Essential Elements of Successful Financial Strategies
Peach Basket Parables: Kansas vs. Oklahoma,
1988 NCAA Championship Game
We have discussed the story of how the Kansas Jayhawks lost to North Carolina in the 1957 NCAA Championship game, so it’s only fair to give Kansas its due by putting the Jayhawks on the winning side of one of these parables.
As many college basketball fans know, the annals of Kansas are full of happy endings. Like North Carolina, Kansas has been among college basketball’s traditionally elite programs for most of the last century, in no small part because of the influential legacy of James Naismith, who invented the game of basketball in 1891 and was the Jayhawk’s first official coach.
Following Kansas’ loss to the Tar Heels in 1957, however, thirty-one years went by before the Jayhawks made another trip to the NCAA Tournament’s final game. Strangely enough, that game was played in Kansas City, like Kansas’ previous title-game appearance all those years earlier. Despite the fortunate proximity to their home campus for the 1988 championship game, the Jayhawks were considered underdogs.
Kansas had not had a terrific season. It had started off a shaky 12-8 and finished the regular season with a solid but less-than-sensational record of 21-11. Seeded sixth in its NCAA Tournament regional bracket, Kansas managed to reach the Final Four without playing any powerhouse teams.
The Jayhawks championship opponent was a different story. The Sooners from University of Oklahoma (OU) were a number one seed, and for good reason. Their roster included three future NBA first-round draftees: Mookie Blaylock, Stacey King, and Harvey Grant. They had finished the season 35-4 while garnering national attention for their up-tempo, high-scoring style. They had scored 100 points twenty times that season, including a remarkable 151 in one game, and had crushed twelve opponents by 30 points or more. Most importantly, they had beaten their conference rivals, the Kansas Jayhawks, in both regular season meetings.
No one had expected Kansas to reach the championship game, let alone win it, which was just fine with Coach Larry Brown. He had devised a game plan that he believed could at least keep his team close-perhaps just close enough to pull off a shocking upset. Unlike UNC’s unrelenting strategy of smothering Wilt Chamberlain thirty-one years earlier, Brown’s game plan was a symphony of complementary components, which the Kansas players executed-if not perfectly, at least well enough to work.
• The first priority was getting through OU’s vicious full-court press, which was notorious for forcing turnovers and creating easy baskets for the lightning-quick Sooners. Brown’s predesigned play broke down the press and led OU to call it off in the second half.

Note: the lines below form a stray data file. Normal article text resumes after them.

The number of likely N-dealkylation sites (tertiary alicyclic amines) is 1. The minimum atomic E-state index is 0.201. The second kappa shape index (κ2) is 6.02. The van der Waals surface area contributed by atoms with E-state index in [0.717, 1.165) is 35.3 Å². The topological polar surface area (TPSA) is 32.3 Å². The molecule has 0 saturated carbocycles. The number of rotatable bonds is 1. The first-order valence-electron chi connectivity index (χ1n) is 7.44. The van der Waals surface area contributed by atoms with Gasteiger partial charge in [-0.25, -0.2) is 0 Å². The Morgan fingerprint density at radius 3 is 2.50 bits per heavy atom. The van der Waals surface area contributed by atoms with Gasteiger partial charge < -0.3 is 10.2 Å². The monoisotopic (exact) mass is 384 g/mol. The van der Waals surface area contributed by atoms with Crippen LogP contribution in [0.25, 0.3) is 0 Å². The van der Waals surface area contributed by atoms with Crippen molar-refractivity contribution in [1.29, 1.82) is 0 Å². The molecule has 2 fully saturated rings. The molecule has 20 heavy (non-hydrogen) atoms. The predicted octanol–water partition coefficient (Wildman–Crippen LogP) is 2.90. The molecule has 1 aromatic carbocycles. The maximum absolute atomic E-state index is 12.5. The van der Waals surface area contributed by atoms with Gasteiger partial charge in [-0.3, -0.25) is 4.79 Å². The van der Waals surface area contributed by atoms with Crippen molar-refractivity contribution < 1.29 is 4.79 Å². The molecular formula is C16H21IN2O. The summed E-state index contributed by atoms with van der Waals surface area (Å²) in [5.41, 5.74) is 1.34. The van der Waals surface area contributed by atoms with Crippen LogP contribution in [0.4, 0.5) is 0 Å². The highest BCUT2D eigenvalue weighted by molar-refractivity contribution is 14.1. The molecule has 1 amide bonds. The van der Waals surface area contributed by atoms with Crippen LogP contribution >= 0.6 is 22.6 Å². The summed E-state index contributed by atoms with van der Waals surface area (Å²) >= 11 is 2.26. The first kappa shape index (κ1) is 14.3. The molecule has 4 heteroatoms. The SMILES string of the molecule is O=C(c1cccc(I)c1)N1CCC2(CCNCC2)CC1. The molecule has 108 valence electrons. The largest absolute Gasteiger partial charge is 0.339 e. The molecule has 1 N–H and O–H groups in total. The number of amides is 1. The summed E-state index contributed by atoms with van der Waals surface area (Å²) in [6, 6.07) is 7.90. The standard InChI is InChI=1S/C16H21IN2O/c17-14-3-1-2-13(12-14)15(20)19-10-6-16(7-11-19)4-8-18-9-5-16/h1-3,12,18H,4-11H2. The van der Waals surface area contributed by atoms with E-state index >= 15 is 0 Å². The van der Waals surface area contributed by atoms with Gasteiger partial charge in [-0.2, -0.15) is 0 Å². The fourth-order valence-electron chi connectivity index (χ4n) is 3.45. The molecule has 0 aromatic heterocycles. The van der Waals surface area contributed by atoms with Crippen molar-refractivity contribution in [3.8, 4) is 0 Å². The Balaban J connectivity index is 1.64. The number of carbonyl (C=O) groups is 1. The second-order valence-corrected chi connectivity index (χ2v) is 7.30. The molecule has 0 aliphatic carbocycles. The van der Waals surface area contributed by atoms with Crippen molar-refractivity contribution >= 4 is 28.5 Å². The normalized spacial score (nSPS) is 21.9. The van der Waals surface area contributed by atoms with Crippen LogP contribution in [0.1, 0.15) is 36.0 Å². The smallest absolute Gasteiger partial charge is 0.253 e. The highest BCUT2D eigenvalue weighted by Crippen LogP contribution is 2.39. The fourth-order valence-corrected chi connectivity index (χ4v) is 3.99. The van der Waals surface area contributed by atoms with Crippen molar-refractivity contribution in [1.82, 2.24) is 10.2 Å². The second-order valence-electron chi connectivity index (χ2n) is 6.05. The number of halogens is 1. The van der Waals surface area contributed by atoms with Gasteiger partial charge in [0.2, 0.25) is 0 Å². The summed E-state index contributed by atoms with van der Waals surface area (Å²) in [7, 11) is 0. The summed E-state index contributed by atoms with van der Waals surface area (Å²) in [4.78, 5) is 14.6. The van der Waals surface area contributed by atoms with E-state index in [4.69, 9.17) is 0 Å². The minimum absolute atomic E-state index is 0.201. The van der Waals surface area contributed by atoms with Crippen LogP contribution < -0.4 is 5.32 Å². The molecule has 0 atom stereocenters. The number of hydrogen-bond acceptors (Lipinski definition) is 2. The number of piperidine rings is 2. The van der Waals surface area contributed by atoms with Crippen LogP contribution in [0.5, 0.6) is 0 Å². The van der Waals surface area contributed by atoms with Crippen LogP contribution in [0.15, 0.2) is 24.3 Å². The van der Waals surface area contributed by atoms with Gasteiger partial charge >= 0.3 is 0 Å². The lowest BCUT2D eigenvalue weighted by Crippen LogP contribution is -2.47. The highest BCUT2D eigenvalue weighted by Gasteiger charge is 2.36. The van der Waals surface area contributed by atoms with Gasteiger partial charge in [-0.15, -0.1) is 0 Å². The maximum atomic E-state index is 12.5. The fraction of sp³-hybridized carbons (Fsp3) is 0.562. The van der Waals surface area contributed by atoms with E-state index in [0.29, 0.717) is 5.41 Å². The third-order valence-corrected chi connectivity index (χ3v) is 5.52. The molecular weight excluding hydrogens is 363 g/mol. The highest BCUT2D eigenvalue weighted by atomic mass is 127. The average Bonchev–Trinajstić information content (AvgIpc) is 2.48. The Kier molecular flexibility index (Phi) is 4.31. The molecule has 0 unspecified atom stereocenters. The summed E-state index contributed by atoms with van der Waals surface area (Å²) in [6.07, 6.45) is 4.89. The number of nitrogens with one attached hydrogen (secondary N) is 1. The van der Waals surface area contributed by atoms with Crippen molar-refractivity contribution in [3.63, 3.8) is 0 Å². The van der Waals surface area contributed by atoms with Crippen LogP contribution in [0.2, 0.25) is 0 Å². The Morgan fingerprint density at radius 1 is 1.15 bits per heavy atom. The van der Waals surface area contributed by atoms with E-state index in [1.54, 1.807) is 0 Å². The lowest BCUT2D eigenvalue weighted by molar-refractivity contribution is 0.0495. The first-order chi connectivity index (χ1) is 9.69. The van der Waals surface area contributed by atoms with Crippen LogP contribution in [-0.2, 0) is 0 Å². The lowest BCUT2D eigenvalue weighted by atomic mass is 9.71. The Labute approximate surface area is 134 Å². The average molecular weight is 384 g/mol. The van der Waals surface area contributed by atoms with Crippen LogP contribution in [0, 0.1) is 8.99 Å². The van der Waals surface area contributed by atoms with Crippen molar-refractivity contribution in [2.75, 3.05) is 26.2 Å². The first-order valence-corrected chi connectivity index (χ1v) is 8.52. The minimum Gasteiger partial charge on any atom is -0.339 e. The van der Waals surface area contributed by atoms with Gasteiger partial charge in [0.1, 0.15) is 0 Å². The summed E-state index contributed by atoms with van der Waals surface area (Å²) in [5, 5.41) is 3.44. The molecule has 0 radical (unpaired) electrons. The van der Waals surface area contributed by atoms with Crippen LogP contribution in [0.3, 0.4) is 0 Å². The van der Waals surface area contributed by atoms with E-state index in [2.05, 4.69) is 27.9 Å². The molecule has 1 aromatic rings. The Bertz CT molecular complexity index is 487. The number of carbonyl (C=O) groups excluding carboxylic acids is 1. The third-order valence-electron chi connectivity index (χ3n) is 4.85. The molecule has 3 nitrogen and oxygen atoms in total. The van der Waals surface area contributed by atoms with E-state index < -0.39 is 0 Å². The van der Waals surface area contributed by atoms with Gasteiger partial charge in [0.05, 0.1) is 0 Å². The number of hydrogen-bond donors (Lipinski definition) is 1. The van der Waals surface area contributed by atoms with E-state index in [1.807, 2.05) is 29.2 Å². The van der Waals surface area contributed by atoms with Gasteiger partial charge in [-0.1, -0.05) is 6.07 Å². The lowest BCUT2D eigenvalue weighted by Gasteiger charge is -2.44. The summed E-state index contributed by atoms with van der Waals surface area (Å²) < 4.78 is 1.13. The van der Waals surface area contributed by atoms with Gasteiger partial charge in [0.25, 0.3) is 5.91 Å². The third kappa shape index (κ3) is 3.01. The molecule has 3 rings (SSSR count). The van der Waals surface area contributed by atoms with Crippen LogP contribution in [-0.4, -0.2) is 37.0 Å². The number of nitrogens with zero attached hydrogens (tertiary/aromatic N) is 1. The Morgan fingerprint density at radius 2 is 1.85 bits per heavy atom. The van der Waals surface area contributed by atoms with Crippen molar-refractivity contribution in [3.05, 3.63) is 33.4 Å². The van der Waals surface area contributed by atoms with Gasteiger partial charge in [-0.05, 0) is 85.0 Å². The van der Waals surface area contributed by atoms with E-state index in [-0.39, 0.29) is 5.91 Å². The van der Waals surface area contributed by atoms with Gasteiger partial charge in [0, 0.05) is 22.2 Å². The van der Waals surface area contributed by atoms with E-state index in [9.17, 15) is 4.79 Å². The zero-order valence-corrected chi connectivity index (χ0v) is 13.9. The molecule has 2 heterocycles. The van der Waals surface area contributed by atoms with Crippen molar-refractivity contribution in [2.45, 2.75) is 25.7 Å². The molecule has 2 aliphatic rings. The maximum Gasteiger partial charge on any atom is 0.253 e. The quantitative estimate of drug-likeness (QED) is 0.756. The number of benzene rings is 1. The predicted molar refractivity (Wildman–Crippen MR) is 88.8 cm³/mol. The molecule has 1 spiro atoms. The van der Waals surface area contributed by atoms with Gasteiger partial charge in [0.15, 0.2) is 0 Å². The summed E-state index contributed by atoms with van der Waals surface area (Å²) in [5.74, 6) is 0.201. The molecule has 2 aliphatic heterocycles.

• Brown substituted players regularly to prevent fatigue against OU’s blazing speed. He made forty-two lineup changes to 0U’s twelve.
• Kansas’s defenders pushed OU’s dominant big men out of position, forcing them to catch the ball far from the basket, out of their comfort zone.
• To take OU further out of its running game, Kansas slowed the pace in the second half, waiting until late in the shot clock to attempt high-percentage field goals. The fact that the Sooners had been forced to retreat from their full-court press played right into Brown’s hands.
Against the odds, the Jayhawks hung around. It was 50-50 at halftime. When the Sooners took a five-point lead with twelve minutes left, Kansas did not panic. Brown, who had expressed complete faith in his star, Danny Manning, put the ball in his hands and let him go to work. In a grind to the final horn, Kansas won by four points.
The box score showed that Kansas shot a sizzling 71 percent from the field. Manning scored 31 points and grabbed eighteen rebounds. The championship team would come to be known as “Danny and the Miracles,” but the basketball media did not hesitate to credit Larry Brown for his masterful performance as orchestrator. Houston Chronicle Sports writer Eddie Sefko, who called Brown’s game plan “flawless,” summed it up: “It was like a hodge-podge of obvious ingredients that Brown mixed into a potion nobody else could conjure up.”
The basketball community is a small world, especially for a frequent mover like Larry Brown. In the 1960s, Brown had been a standout point guard for the North Carolina Tar Heels, first under Frank McGuire and then Dean Smith. He had also coached two seasons at UCLA in the post-John Wooden years. The Hall of Famer has also coached ten different professional teams (he is the only coach in history to win both an NCAA title and an NBA championship). As of this writing, Brown is back in the college ranks on the high side of seventy, coaching Southern Methodist University in Dallas.
Chapter-Ending Three Pointer
1. Specify your three most important financial planning goals/dreams.
2. Determine which types of retirement accounts are available to your family.
3. Consider the risks you need to insure and whether you currently have coverage.
© 2014 Chuck Thoele
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